What is giant cell arteritis?

Giant cell arteritis is a disease caused by inflammation in certain blood vessels, called arteries.[1–3] Inflamed arteries become swollen and thickened, which can cause arteries to narrow or even become blocked. If this happens, the blood supply to the tissue can be reduced and cause damage to important structures within the body. In some cases, the consequences can be severe. For example, if the artery supplying an important nerve in the eye (known as the optic nerve) becomes blocked, it can lead to blindness.

The arteries at the side of the head (known as the temples), are the blood vessels most commonly affected by this inflammation. Because of this, giant cell arteritis is sometimes called temporal arteritis.[1] However, giant cell arteritis can also affect arteries in the neck, upper body and arms.

It is called “giant cell arteritis” because cells from affected arteries can appear large or ‘giant’ under a microscope.[4,5]  

What are the risk factors for giant cell arteritis?

The reason that some people get giant cell arteritis is not completely clear. However, there are some factors that are known to increase the chance of a person developing this disease, called ‘risk factors’. Having a risk factor does not mean that you will definitely get the disease. Risk factors for giant cell arteritis can include:[6]

  • Age – the biggest risk factor for giant cell arteritis is advancing age. Giant cell arteritis is almost always seen after the age of 50 years
  • Female gender – giant cell arteritis is up to four times more common in women than in men
  • Genetic factors – some genes are associated with a higher risk of giant cell arteritis
  • Smoking
  • Narrowing of arteries (atherosclerosis)
  • Infections

What are the symptoms of giant cell arteritis?

The most common symptom that people with giant cell arteritis experience is headaches. These are usually felt at the side of the head (the temple area), but can also be felt around the front, top or back of the head [1,3] and are often very painful. You may also have pain in your shoulders and hips, called polymyalgia rheumatica.[5]

Other common symptoms of giant cell arteritis include tiredness, a loss of appetite, weight loss and flu-like symptoms. For some people, the only symptom of giant cell arteritis may be an unexplained fever. Others may also experience pain around the face, tongue or throat, particularly when chewing food or talking.[1,3] Some people may also experience visual problems, such as double vision, which can lead to blindness in one or both eyes if the giant cell arteritis is not properly treated.[3]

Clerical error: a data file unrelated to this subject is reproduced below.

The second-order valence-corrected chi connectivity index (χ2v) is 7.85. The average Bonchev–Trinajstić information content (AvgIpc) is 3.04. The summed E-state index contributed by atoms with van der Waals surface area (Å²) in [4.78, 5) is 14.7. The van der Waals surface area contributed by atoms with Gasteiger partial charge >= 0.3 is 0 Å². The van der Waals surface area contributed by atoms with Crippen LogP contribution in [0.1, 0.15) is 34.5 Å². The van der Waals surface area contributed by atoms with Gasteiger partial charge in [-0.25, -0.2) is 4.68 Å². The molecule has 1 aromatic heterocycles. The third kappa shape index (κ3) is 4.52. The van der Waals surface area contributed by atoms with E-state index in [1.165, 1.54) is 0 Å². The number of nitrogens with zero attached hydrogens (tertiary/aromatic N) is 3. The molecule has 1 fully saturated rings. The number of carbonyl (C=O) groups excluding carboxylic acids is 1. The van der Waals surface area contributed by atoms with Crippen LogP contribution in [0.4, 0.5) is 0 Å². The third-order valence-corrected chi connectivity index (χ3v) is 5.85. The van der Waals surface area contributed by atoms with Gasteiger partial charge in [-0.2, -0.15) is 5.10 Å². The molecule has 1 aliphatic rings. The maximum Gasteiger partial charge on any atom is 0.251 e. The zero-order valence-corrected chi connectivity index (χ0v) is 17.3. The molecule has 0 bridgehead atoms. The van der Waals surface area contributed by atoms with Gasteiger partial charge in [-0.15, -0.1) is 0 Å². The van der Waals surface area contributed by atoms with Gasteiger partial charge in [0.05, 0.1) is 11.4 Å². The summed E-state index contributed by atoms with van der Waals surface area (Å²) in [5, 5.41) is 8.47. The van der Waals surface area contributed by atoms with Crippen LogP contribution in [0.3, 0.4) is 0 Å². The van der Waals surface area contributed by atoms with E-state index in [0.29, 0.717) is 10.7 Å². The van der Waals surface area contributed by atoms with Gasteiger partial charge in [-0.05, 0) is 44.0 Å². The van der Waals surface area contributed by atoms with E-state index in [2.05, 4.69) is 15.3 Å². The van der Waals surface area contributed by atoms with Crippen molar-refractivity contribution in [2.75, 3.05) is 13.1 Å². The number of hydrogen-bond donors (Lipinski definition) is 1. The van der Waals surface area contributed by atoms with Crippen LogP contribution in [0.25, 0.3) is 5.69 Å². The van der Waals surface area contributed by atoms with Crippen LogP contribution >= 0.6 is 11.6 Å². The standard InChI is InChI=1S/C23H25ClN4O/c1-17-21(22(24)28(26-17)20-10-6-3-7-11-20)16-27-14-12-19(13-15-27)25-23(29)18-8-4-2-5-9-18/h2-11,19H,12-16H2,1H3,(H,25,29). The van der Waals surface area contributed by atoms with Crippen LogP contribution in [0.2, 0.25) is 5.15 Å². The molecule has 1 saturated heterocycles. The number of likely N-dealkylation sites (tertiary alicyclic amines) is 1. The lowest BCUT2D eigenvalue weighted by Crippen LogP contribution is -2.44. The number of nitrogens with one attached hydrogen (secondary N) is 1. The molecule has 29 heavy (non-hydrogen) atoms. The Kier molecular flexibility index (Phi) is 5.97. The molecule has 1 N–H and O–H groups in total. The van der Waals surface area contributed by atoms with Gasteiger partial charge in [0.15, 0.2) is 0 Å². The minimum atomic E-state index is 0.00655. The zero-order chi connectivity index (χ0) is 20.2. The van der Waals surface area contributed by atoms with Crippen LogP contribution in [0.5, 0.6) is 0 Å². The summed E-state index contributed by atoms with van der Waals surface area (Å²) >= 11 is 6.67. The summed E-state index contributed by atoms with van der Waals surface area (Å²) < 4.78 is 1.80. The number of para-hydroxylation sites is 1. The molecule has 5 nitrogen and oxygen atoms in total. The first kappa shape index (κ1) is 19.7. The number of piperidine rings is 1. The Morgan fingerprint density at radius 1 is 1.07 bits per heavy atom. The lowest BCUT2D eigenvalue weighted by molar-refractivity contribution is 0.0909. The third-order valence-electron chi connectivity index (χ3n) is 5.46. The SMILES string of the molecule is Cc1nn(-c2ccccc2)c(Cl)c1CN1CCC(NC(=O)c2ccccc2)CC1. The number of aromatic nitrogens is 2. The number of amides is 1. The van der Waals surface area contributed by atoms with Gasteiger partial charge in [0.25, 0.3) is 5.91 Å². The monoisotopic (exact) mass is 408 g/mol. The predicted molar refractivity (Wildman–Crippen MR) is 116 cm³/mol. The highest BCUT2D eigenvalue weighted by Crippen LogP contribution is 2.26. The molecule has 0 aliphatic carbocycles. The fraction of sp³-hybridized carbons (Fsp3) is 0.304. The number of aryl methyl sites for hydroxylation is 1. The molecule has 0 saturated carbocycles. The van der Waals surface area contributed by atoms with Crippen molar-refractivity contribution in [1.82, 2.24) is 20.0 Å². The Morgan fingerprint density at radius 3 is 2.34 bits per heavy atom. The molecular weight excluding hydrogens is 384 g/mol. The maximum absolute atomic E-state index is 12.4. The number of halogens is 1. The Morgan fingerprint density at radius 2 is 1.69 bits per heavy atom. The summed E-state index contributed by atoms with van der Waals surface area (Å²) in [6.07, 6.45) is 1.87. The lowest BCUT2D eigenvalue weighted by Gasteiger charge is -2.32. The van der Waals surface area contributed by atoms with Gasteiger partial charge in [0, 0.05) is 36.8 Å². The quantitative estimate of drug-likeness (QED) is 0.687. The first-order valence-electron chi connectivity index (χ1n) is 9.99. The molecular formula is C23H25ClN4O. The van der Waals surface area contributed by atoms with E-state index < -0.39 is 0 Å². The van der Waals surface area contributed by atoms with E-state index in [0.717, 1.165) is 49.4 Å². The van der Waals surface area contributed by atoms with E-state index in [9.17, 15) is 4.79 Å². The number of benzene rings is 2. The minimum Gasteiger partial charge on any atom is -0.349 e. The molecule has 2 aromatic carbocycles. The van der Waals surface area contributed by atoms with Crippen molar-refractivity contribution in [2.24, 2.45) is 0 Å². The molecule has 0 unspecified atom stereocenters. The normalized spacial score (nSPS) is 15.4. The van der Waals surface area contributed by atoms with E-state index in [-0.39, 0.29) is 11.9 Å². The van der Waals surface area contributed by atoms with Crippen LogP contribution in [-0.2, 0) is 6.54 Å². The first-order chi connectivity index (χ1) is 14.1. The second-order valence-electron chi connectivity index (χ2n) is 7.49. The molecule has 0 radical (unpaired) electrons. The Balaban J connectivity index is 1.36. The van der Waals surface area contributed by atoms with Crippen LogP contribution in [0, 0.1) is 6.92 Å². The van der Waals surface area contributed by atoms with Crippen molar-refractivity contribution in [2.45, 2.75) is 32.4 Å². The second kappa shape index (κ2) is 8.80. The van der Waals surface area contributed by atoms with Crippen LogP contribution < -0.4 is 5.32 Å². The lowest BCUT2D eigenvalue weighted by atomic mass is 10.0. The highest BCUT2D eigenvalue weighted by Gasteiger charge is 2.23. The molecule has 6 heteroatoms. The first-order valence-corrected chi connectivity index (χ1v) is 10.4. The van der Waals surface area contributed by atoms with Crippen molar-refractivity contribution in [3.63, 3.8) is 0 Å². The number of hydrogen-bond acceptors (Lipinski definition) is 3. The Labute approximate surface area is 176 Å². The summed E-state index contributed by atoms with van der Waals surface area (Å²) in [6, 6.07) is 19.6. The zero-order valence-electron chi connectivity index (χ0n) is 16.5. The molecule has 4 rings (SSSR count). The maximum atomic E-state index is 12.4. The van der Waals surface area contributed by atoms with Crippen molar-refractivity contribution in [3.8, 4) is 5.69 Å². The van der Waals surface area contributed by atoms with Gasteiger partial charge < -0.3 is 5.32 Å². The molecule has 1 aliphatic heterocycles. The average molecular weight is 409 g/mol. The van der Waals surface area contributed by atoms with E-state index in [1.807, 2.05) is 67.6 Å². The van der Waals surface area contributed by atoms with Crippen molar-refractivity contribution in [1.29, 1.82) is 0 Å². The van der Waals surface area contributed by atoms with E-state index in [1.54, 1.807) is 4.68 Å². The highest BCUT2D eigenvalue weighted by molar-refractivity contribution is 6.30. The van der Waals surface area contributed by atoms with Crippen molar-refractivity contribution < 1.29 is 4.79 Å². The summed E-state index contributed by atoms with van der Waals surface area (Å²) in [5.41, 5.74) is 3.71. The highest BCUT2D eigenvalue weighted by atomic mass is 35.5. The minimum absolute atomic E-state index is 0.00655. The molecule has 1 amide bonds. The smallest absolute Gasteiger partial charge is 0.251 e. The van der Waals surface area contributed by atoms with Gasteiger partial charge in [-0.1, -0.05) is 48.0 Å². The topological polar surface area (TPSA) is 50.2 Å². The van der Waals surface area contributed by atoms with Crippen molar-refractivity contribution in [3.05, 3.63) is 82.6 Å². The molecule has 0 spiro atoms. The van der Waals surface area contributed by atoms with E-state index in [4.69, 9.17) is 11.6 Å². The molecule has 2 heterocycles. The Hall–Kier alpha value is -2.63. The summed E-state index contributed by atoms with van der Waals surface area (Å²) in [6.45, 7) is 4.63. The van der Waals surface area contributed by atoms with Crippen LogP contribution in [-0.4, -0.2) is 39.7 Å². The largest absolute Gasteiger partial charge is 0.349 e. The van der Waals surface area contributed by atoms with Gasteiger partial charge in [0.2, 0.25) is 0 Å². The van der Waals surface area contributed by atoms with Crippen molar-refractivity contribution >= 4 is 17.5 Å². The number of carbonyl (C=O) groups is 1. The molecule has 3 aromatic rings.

How is giant cell arteritis diagnosed?

If the doctor thinks you might have giant cell arteritis, they will ask questions about your symptoms and examine the area around your temples.[3] They will send you for blood tests and may refer you to a specialist for further examination.

The specialist may perform an ultrasound scan of your temples and take a small piece of the temporal artery (called a biopsy) so that it can be examined under a microscope for signs of giant cell arteritis. If you have a biopsy, the area around your temples will be numbed using a medication like a dentist uses. This is a safe procedure and usually leaves little or no scarring.[5] 

What treatment options are available for giant cell arteritis?

The main goal when treating giant cell arteritis is to stop any inflammation and restore the blood flow in the affected arteries.  Giant cell arteritis is usually treated with a medicine called prednisone and you may be given tablets to take every day.[5] Prednisone is a type of medicine known as a steroid and works well for treating giant cell arteritis because it helps to reduce inflammation. Due to the risk of blindness, the doctor may start treatment while you are still having tests to confirm that you have giant cell arteritis.

Once treatment is started, symptoms usually start to improve within a few days. After 2 to 4 weeks, depending on how you respond to treatment, the doctor may start to lower the dose of prednisone. However, most people continue to take a low dose for 1-2 years,[3,7] and a small number of people may need to take prednisone for the rest of their life.[3]

Many people experience side effects from steroids and the doctor may give some additional medications to reduce the risk of these problems developing. Side effects related to steroids treatment include:[8]

  • Developing cataracts
  • Bone fractures
  • Infections
  • Increased blood pressure
  • Diabetes

Not everyone will get better with steroid treatment and some people who have serious side effects may need to stop treatment. In these cases, other medications are needed. Currently, the only other approved treatment for giant cell arteritis is called tocilizumab. Tocilizumab works well for giant cell arteritis because it has an anti-inflammatory effect. It is also used in other conditions, for example rheumatoid arthritis.

What is the outlook for a person with giant cell arteritis?

Most people with giant cell arteritis do not need to be admitted to hospital and can go to their local clinic for treatments and check-ups. However, if symptoms are particularly bad or if a person cannot manage their symptoms at home, a hospital stay may be necessary. Once giant cell arteritis has been successfully treated, people will need to regularly see their doctor to check that giant cell arteritis has not come back and to check for side effects from steroid therapy.[3] 

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